music” if you believe that work to be the work of reflecting our own cultural
obsessions back at us

Of course as I've written a few times before, Leonard B. Meyer's proposal half a century ago in Music, the Arts and Ideas was that no genuinely new or revolutionary ways of making art were likely to be discovered.  Instead we'd have a new era of stylistic pluralism and experiments with fusions and amalgamations of elements from existing styles and forms.

I try to stay connected to the new music scene and while I don't get out as much as I'd like I have managed to keep attending concerts and checking out music over the last twenty some years.  What's been interesting is how readily a "rockist" ideal persists, in the form of composers attempting to explore what they regard as new or unexplored possibilities.  Not all the time.  Some composers explicitly say they are exploring existing paths.  Ben Johnston's exploration of extended just intonation and microtonality comes to mind.  He didn't attempt to break off in a new direction from his mentor Harry Partsch, he just opted to refine some ideas within the context of the Western concert music tradition rather than try to break away from it.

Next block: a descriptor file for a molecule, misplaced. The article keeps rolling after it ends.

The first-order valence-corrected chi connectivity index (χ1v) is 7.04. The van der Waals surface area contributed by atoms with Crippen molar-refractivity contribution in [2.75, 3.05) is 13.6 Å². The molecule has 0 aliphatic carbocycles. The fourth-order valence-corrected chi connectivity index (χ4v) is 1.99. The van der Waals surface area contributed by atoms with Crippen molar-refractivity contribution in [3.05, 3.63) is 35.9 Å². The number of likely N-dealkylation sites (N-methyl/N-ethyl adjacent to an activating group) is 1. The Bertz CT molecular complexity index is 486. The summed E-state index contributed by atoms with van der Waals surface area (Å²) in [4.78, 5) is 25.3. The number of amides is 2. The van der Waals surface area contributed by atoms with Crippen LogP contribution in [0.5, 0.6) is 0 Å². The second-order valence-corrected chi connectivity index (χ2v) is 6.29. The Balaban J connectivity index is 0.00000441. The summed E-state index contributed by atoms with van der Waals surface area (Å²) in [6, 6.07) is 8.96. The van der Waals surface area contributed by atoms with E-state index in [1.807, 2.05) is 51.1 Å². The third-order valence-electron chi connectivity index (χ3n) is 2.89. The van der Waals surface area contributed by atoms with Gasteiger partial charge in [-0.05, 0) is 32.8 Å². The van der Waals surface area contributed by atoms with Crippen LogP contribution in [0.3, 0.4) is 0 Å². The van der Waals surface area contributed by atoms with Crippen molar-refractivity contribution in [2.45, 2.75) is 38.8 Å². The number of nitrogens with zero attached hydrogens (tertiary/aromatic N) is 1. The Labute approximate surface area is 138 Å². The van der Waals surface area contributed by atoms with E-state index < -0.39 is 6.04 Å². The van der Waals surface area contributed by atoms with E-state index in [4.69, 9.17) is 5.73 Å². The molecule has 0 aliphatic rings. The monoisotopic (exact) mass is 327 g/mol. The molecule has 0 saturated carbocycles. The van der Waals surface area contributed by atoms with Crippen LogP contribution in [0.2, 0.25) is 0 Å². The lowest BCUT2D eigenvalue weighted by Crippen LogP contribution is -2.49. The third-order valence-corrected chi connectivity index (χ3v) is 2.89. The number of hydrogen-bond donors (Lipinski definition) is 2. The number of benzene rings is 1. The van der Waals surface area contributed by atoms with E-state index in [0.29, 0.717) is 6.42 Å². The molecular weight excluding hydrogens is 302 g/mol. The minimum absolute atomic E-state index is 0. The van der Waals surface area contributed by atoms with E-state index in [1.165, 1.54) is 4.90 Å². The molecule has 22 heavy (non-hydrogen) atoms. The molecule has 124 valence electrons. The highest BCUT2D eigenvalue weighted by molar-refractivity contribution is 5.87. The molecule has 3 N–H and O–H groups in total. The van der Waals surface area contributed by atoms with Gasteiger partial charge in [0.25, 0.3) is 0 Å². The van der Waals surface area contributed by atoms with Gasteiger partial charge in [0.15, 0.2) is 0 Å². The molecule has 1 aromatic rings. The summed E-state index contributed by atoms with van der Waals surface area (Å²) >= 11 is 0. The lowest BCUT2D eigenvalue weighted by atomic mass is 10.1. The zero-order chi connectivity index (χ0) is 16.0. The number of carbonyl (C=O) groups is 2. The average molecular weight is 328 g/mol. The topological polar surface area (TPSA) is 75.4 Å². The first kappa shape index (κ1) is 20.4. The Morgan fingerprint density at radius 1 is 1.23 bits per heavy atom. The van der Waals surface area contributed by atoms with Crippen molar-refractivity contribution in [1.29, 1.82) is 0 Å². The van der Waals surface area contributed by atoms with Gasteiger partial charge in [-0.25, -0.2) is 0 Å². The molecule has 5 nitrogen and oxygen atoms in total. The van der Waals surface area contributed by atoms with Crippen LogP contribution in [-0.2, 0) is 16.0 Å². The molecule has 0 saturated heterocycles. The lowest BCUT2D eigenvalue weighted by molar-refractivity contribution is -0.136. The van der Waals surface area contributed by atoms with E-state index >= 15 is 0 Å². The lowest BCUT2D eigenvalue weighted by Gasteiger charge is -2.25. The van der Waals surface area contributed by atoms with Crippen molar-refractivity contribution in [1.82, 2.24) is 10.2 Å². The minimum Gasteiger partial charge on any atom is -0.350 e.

I would venture to propose as a polemical idea for a weekend that the easiest and dumbest thing in the world for American musicians and  writers to try is some formalist experiment that tries to "break the rules" as if the rules were more than just conventions passed down through educational cultures and also somehow magically indicative of the arts themselves as practiced by everyone who has not been immersed in academia. 

What I mean by that is that the aggressively guarded barriers between high and low, art nad pop, these things don't have to be so firm if we don't want them to be.  If I want to try writing a three-voiced fugue in G major for solo guitar in an open chord tuning so that it can be an homage to Hank Williams Sr. and Don Helms why shouldn't I give that a try?   If rockists and poptimists share a narrative of how whatever popular music they like doesn't fit "the rules" of classical music that is itself a myth that would benefit receiving a dismantling.  If any of us are inclined to believe Stevie Wonder when he sang "music is a world within itself, with a language we all understand" then if you accept that (and, of course, not everyone does) then the poptimist and rockist divisions don't reflect music so much as ideological battles.  I'm not even going to say ideological battles don't matter.  They obviously do.